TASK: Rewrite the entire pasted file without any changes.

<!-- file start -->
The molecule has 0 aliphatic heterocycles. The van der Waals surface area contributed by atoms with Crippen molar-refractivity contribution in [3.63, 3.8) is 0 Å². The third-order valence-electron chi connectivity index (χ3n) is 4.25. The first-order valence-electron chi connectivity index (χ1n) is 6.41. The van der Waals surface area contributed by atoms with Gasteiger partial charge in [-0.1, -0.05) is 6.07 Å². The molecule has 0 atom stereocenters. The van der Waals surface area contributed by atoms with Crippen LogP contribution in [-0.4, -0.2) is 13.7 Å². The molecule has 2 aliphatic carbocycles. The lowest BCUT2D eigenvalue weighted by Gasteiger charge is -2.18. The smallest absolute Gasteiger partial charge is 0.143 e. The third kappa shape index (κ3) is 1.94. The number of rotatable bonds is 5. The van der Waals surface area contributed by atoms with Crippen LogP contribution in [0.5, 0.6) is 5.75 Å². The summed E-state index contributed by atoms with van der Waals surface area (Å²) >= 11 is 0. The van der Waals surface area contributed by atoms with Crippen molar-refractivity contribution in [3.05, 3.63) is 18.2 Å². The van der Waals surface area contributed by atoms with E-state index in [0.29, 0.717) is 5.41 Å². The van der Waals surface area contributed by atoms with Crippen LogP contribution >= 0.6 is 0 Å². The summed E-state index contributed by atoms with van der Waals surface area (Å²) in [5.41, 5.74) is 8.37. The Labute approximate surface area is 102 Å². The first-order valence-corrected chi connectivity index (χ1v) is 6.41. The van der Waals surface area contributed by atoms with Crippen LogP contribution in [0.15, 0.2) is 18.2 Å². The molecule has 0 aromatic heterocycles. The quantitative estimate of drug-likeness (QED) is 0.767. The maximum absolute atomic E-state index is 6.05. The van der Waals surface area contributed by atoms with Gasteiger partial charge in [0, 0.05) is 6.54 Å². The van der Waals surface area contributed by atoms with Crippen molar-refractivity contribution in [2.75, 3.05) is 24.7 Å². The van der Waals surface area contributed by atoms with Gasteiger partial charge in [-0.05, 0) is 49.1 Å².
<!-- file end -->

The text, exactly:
The molecule has 0 aliphatic heterocycles. The van der Waals surface area contributed by atoms with Crippen molar-refractivity contribution in [3.63, 3.8) is 0 Å². The third-order valence-electron chi connectivity index (χ3n) is 4.25. The first-order valence-electron chi connectivity index (χ1n) is 6.41. The van der Waals surface area contributed by atoms with Gasteiger partial charge in [-0.1, -0.05) is 6.07 Å². The molecule has 0 atom stereocenters. The van der Waals surface area contributed by atoms with Crippen LogP contribution in [-0.4, -0.2) is 13.7 Å². The molecule has 2 aliphatic carbocycles. The lowest BCUT2D eigenvalue weighted by Gasteiger charge is -2.18. The smallest absolute Gasteiger partial charge is 0.143 e. The third kappa shape index (κ3) is 1.94. The number of rotatable bonds is 5. The van der Waals surface area contributed by atoms with Crippen LogP contribution in [0.5, 0.6) is 5.75 Å². The summed E-state index contributed by atoms with van der Waals surface area (Å²) >= 11 is 0. The van der Waals surface area contributed by atoms with Crippen molar-refractivity contribution in [3.05, 3.63) is 18.2 Å². The van der Waals surface area contributed by atoms with E-state index in [0.29, 0.717) is 5.41 Å². The van der Waals surface area contributed by atoms with Crippen LogP contribution >= 0.6 is 0 Å². The summed E-state index contributed by atoms with van der Waals surface area (Å²) in [5.41, 5.74) is 8.37. The Labute approximate surface area is 102 Å². The first-order valence-corrected chi connectivity index (χ1v) is 6.41. The van der Waals surface area contributed by atoms with Crippen LogP contribution in [0.15, 0.2) is 18.2 Å². The molecule has 0 aromatic heterocycles. The quantitative estimate of drug-likeness (QED) is 0.767. The maximum absolute atomic E-state index is 6.05. The van der Waals surface area contributed by atoms with Gasteiger partial charge in [0, 0.05) is 6.54 Å². The van der Waals surface area contributed by atoms with Crippen molar-refractivity contribution in [2.75, 3.05) is 24.7 Å². The van der Waals surface area contributed by atoms with Gasteiger partial charge in [-0.05, 0) is 49.1 Å².